From: Youcef Rabah Rahal <y.rahal@gmail.com>

Date: Wed, 10 Nov 2004 16:20:08 +0100

Message-ID: <9a7ae780041110072057d53931@mail.gmail.com>

To: www-math@w3.org

Date: Wed, 10 Nov 2004 16:20:08 +0100

Message-ID: <9a7ae780041110072057d53931@mail.gmail.com>

To: www-math@w3.org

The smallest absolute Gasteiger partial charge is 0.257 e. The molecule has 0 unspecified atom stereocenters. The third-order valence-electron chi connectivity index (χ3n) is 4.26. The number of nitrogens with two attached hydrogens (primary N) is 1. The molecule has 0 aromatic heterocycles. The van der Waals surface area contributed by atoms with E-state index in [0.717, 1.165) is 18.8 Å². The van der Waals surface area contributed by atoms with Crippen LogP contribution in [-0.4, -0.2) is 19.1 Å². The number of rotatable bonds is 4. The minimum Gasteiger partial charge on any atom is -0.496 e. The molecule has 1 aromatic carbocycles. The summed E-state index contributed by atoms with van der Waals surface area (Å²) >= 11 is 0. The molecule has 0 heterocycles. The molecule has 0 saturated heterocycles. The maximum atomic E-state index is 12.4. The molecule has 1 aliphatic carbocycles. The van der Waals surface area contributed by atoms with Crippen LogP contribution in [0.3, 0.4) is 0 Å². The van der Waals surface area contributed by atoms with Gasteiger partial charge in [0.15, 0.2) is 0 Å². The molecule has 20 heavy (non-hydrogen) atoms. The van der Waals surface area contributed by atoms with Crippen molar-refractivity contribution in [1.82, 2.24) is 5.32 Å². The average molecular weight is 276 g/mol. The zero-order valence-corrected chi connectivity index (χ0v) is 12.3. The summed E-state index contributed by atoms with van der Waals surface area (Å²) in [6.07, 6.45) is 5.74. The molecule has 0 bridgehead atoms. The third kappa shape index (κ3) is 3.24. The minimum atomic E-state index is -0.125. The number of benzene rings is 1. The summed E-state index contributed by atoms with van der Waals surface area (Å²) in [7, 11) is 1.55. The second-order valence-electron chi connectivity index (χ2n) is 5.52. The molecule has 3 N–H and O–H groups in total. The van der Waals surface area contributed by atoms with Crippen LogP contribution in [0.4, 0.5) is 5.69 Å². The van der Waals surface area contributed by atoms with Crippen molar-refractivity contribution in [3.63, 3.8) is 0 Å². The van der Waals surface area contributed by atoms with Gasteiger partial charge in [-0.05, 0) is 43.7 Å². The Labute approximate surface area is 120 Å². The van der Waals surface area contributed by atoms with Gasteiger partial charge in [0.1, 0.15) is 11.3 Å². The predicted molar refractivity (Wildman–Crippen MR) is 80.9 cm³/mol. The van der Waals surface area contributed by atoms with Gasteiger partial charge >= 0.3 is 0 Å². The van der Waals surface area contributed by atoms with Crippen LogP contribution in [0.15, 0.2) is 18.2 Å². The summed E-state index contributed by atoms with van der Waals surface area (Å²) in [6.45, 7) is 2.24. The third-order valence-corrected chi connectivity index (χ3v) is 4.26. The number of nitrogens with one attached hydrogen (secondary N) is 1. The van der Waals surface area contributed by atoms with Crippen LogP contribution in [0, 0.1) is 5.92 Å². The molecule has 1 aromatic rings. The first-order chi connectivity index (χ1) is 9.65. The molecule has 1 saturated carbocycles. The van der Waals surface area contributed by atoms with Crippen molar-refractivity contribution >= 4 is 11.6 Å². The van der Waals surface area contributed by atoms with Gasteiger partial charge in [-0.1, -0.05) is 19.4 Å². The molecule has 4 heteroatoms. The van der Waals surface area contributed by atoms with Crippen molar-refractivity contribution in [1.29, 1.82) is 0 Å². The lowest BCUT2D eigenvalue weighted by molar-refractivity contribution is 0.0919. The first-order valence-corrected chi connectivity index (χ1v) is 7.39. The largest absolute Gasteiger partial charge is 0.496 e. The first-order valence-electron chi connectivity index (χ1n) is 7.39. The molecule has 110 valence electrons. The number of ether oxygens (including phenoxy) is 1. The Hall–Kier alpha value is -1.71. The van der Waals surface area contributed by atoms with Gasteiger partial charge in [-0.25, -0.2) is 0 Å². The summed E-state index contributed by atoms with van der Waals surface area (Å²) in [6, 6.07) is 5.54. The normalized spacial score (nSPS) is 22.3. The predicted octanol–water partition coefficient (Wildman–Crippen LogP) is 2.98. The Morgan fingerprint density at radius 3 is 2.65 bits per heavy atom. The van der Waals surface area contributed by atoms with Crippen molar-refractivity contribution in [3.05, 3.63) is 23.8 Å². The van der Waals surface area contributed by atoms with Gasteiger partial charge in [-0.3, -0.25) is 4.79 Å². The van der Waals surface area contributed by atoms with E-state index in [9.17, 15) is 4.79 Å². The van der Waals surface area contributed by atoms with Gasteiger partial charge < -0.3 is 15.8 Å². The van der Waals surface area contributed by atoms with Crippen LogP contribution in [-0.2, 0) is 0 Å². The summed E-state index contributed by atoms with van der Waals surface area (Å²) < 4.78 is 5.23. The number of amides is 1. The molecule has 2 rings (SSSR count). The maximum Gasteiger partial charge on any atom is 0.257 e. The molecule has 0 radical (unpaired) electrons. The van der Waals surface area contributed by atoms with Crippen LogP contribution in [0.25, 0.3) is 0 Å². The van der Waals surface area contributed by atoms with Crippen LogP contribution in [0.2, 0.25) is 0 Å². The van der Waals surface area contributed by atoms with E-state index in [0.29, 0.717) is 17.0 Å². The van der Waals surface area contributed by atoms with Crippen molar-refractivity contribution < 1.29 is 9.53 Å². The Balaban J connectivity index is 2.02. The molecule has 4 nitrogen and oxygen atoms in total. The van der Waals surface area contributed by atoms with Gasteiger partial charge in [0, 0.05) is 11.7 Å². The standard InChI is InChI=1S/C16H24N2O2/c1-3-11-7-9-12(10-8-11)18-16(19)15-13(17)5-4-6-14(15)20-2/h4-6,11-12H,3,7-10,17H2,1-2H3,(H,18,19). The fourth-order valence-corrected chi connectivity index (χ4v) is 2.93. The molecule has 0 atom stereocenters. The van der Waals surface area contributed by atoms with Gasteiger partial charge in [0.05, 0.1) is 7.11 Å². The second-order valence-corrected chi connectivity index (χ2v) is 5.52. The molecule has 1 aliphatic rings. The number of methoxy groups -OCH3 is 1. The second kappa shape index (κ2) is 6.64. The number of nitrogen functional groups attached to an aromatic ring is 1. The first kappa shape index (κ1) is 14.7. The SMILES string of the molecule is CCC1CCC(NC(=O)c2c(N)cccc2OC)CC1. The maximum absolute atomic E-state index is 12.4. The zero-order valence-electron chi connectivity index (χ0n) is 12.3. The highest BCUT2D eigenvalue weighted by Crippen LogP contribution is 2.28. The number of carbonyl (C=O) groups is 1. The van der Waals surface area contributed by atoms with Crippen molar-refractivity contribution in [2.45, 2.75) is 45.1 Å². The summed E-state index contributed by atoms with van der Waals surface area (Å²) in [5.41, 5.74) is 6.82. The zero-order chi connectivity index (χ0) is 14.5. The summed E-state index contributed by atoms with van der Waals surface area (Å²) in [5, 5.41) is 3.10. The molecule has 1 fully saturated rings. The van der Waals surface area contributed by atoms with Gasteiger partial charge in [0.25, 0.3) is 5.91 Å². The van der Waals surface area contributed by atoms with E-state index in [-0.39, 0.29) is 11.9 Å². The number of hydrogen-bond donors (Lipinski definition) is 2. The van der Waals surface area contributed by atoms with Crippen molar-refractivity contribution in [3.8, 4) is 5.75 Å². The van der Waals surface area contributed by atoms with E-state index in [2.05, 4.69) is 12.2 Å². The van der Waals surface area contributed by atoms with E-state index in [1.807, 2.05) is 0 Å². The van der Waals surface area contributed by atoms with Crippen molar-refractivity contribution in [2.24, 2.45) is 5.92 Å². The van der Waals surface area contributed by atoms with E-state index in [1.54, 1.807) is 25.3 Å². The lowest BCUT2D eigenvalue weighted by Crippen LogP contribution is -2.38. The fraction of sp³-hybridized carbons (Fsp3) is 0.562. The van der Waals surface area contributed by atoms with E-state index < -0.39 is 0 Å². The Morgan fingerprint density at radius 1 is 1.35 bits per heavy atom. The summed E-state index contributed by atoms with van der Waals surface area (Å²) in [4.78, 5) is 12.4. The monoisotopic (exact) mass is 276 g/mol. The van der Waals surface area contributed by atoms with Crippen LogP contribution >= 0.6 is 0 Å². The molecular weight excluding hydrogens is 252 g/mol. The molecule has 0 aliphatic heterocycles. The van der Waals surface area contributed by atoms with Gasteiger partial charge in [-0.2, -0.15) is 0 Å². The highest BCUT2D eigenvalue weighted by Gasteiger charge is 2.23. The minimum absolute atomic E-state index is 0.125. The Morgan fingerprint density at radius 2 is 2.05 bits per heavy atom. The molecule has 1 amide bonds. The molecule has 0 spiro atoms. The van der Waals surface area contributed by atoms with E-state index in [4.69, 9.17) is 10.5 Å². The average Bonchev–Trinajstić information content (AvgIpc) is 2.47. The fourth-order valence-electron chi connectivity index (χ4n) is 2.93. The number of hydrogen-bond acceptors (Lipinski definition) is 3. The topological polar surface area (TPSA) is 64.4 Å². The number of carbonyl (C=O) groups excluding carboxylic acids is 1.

Hello, I would like to give my contribution on the subject. Some of the points below have already been discussed, but I'll discuss them again in order to emphasize their importance. In order to prepare the specification concerning maths in Arabic, it's important to note the following: 1- The user should be able to use either 'Arabic' or 'Hindic' numerals. Writing maths in Arabic does not mean necessarily using Hindic digits ('Arabic' numerals have been used hitstorically in the western part of the Arab world, called Maghreb, for centuries now). 2- The specification should consider that maths of _any_ level can be written in Arabic. Indeed (I can speak only of Algeria), we use Arabic notation from elementary school (apples and oranges :-) until the last year of high school. The notation is used in maths, physics, chemistry etc. Although, in university, LTR notation is used (but maybe not for long). Since high school maths are written in Arabic, I believe we can assume the RTL property. 3- If a transliteration map is to be considered, one must keep in mind that variable notations may vary. For example, in Algeria, the y variable is noted 'Ayn' (U+0639). In the Mashreq (eastern part of the Arab world), the letter 'Sad' is used U+0635... And vice-versa, for the z variable ! I don't know if other countries of the Maghreb have also this particularity. Pr. Lazrek ? 4- Same as the point above. To handle the functions, it's good to know that function abbrevations are not quite the same between Algeria and the Mashreq (again, I need a confirmation to say if the case of Algeria can be generalized to the whole Maghreb). So, even if the _names_ of the functions are the same, trigonometric functions like cosine, don't have the same symbol: noted "JATA" in Mashreq and "TAJIB" in Maghreb (or only in Algeria ?), though it has the same name "Jayb Tamam". 5- This has already been said, but it's important to say it again :-) Most of the matematical symbols need to be mirrored (well, except of the symmetrical ones, that is...). This includes, sqrt, sum, integral, inclusion, limits etc etc. 6- This also has already been said and I don't know if this is the proper channel to discuss it. But it's important to note that the Unicode statement which says that numbers in Arabic are written LTR has to be discussed at some point. Numbers in Arabic are read _and_ written from RTL. Even if in the few last years a new way of writing and reading numbers has emerged (mainly due to the use of LTR software ?). It's not too late to fix that however. Now a question: is there any deadline on the document preparation ? And who will be in charge of its preparation ? Regards, PS: A little about me: I'm from Algeria and have a recent (Jan 2004) PhD in Physics (Observational Cosmology) from Pierre & Marie University, Paris. I am also a member of the Arabeyes.org community (www.arabeyes.org) and work on a scientific/symbolic computation and graphic sofftware called Bayani (which is still in its early development stage) and which works indifferently in any RTL or LTR language, so I'm particularly interested in MathML i18n :-) -- Dr. Youcef R. RahalReceived on Wednesday, 10 November 2004 15:28:11 GMT

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